CSIT plays a key role in Northern Ireland’s cybersecurity ecosystem through the development of incubator programmes, start-ups and attracting foreign direct investment which had led to the creation of approximately 1600 jobs in this sector.
CSIT's mission is to produce significant high-quality impactful research in four key research areas:
- Secure connected services
- Networked security systems
- Industrial control systems
- Security intelligence
CSIT couples major research breakthroughs in the field of secure information technologies with a unique model of innovation and commercialisation to drive economic and societal impact. Cyber security challenges have grown exponentially in the last decade. A safe and secure cyberspace is fundamental to making the UK the safest place in the world to live and work online.
Industry engagement is at the heart of CSIT. Its unique membership model has seen the development of longstanding advisory and industrial collaborations with global partners including Altera, Allstate, BAE Systems, Cisco, Citi, Direct Line Group, First Derivatives, IBM, Infosys, Intel, McAfee, Roke, Seagate and Thales. This unique Open Innovation model allows research to translate to industry in an agile way, ensuring demonstrable technology is in the hands of end users quickly.
Transforming the Lives of People with Cystic Fibrosis
Sponsored Content
Researchers from Queen’s have transformed the lives of people with Cystic Fibrosis by leading on the clinical development of treatments that address the underlying genetic disorder.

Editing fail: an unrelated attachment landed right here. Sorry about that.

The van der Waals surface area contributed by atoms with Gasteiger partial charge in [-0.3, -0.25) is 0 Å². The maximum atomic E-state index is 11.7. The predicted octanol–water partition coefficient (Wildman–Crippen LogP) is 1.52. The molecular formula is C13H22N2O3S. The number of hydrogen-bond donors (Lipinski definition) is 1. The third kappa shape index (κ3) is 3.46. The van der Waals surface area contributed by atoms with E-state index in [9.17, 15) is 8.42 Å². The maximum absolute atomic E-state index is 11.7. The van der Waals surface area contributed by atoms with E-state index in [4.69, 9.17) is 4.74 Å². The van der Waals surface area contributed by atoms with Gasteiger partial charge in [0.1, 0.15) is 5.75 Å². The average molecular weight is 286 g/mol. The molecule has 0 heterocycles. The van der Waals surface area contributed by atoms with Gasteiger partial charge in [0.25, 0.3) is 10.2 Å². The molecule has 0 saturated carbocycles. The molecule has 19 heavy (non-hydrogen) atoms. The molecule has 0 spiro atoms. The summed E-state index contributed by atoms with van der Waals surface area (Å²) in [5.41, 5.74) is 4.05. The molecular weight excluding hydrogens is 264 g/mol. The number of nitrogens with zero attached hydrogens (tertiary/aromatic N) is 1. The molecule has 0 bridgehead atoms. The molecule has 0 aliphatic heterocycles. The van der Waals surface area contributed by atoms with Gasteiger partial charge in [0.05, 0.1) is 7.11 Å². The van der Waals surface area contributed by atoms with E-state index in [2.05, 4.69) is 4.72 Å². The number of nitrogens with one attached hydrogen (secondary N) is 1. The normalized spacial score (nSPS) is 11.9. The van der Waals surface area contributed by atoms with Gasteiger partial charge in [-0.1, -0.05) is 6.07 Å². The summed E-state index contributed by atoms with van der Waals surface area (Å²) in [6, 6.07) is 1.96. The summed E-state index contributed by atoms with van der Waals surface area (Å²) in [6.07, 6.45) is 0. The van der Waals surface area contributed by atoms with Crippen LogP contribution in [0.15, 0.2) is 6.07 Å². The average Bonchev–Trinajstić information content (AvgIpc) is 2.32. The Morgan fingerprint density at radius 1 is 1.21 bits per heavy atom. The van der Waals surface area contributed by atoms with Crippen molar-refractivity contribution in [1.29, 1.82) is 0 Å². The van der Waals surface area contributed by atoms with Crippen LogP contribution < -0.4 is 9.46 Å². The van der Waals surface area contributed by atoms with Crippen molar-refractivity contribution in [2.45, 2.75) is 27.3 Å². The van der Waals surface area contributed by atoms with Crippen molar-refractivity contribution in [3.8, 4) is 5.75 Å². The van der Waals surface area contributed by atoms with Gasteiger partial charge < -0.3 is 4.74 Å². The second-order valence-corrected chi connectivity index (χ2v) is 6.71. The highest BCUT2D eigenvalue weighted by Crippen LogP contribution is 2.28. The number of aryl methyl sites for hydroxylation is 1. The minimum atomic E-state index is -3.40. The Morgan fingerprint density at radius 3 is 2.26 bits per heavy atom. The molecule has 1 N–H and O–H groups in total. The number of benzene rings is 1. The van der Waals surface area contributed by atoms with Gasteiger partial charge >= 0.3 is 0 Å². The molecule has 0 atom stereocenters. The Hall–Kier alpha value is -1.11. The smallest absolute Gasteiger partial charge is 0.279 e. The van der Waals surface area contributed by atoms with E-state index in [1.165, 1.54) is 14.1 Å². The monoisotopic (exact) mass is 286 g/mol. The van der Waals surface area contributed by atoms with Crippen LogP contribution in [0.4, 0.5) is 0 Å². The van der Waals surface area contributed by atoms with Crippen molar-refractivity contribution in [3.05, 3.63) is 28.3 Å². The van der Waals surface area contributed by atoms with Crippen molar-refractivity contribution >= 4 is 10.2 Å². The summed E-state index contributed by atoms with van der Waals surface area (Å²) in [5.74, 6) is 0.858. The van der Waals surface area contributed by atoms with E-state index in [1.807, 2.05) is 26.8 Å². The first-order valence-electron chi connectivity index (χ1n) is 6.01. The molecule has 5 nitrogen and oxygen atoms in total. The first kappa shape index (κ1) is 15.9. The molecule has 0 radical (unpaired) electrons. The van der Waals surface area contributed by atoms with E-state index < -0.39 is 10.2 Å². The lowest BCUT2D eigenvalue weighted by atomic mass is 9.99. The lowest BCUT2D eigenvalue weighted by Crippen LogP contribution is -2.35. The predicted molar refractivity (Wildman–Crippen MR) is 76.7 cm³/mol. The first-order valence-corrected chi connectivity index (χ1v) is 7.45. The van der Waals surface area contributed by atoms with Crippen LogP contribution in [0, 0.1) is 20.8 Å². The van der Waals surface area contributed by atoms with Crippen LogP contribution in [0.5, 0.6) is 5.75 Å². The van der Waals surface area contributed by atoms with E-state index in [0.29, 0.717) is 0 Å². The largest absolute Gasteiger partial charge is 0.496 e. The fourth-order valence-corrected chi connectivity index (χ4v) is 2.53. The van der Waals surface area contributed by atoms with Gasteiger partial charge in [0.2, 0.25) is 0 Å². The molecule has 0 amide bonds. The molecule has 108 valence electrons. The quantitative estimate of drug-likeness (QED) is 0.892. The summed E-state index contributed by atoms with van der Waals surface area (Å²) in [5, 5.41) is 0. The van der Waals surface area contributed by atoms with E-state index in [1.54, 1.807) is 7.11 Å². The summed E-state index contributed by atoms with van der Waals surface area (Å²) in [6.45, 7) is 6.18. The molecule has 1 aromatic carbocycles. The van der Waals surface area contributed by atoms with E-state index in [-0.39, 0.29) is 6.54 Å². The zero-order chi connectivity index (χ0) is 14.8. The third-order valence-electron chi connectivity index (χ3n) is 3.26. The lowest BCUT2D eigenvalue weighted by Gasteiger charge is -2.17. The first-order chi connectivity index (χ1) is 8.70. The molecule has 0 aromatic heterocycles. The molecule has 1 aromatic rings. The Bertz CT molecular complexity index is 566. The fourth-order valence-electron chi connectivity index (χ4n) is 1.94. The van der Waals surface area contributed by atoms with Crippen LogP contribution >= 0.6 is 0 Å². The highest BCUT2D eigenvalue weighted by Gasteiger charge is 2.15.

Cystic Fibrosis is a progressive, life-limiting genetic disease that causes severe respiratory and digestive problems as well as other complications such as infections and diabetes.
There are over 80,000 people living with Cystic Fibrosis globally, including 10,500 in the UK accounting for 9,500 hospital admissions and over 100,000 bed days per year.
The condition is caused by a mutation in the cystic fibrosis transmembrane conductance regulator (CFTR) gene which is responsible for the regulation of salt and water levels in the body. The mutations can lead to the build-up of thick mucus in the lungs, digestive tract and other parts of the body causing persistent chest infections, resulting in lung damage and an early death.
Queen’s University’s Cystic Fibrosis research team is recognised as world leading, having worked for over 12 years supporting the development of drugs that improve the function of CTFR. during the last decade, Queen’s University Belfast has been at the forefront of major advancements in drugs targeting the underlying genetic deficit.
This work included the development of clinical trial protocols, and inclusion of key outcome measures such as; lung function (FEV1), pulmonary exacerbation rate, and Quality of Life (QoL) tools for use in clinical trials of new therapeutics.
Extensive clinical trial experience coupled with a Clinical Trial Network infrastructure established by Queen’s and the Belfast Health and Social Care Trust, resulted in Queen’s playing a pivotal role in a drug development programme working alongside Vertex Pharmaceuticals to deliver trials for single, double and triple therapies in Cystic Fibrosis.
1. There are over 80,000 people living with Cystic Fibrosis globally, including 10,500 in the UK - accounting for 9,500 hospital admissions and over 100,000 bed days per year.
2 The most recent trials successfully demonstrated that a combination of drugs can treat up to 90% of people with Cystic Fibrosis by addressing the underlying cause of their disease.
Got a technical question?
Get high-quality answers from experts.